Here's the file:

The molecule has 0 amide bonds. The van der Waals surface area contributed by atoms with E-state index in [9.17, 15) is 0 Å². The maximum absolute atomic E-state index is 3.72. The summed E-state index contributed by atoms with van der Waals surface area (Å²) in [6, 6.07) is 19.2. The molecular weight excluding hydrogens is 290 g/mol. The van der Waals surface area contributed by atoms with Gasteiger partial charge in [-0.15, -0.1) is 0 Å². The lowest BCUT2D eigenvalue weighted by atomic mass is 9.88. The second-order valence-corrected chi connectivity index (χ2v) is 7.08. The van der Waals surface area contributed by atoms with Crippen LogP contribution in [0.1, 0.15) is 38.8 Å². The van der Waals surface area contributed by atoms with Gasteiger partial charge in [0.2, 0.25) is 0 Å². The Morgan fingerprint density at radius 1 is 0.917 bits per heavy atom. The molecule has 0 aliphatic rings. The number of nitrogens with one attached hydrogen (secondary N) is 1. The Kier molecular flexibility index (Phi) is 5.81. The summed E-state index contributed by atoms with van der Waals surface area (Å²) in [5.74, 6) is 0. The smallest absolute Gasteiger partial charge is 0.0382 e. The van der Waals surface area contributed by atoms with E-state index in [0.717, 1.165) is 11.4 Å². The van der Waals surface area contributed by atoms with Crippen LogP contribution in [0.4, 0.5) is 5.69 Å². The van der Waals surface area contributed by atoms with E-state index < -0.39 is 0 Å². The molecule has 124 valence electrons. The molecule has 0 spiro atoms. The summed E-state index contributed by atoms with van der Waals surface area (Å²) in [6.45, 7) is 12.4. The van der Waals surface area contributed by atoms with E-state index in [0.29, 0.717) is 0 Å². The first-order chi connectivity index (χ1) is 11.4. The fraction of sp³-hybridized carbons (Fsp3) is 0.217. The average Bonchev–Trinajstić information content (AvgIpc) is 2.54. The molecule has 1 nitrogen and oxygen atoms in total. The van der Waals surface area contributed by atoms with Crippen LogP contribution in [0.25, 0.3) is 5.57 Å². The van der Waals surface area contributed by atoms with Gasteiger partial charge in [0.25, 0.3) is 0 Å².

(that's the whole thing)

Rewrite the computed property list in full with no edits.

The molecule has 0 amide bonds. The van der Waals surface area contributed by atoms with E-state index in [9.17, 15) is 0 Å². The maximum absolute atomic E-state index is 3.72. The summed E-state index contributed by atoms with van der Waals surface area (Å²) in [6, 6.07) is 19.2. The molecular weight excluding hydrogens is 290 g/mol. The van der Waals surface area contributed by atoms with Gasteiger partial charge in [-0.15, -0.1) is 0 Å². The lowest BCUT2D eigenvalue weighted by atomic mass is 9.88. The second-order valence-corrected chi connectivity index (χ2v) is 7.08. The van der Waals surface area contributed by atoms with Crippen LogP contribution in [0.1, 0.15) is 38.8 Å². The van der Waals surface area contributed by atoms with Gasteiger partial charge in [0.2, 0.25) is 0 Å². The Morgan fingerprint density at radius 1 is 0.917 bits per heavy atom. The molecule has 0 aliphatic rings. The number of nitrogens with one attached hydrogen (secondary N) is 1. The Kier molecular flexibility index (Phi) is 5.81. The summed E-state index contributed by atoms with van der Waals surface area (Å²) in [5.74, 6) is 0. The smallest absolute Gasteiger partial charge is 0.0382 e. The van der Waals surface area contributed by atoms with E-state index in [0.717, 1.165) is 11.4 Å². The van der Waals surface area contributed by atoms with Crippen LogP contribution in [0.4, 0.5) is 5.69 Å². The van der Waals surface area contributed by atoms with E-state index < -0.39 is 0 Å². The molecule has 124 valence electrons. The molecule has 0 spiro atoms. The summed E-state index contributed by atoms with van der Waals surface area (Å²) in [6.45, 7) is 12.4. The van der Waals surface area contributed by atoms with E-state index in [0.29, 0.717) is 0 Å². The first-order chi connectivity index (χ1) is 11.4. The fraction of sp³-hybridized carbons (Fsp3) is 0.217. The average Bonchev–Trinajstić information content (AvgIpc) is 2.54. The molecule has 1 nitrogen and oxygen atoms in total. The van der Waals surface area contributed by atoms with Crippen LogP contribution in [0.25, 0.3) is 5.57 Å². The van der Waals surface area contributed by atoms with Gasteiger partial charge in [0.25, 0.3) is 0 Å².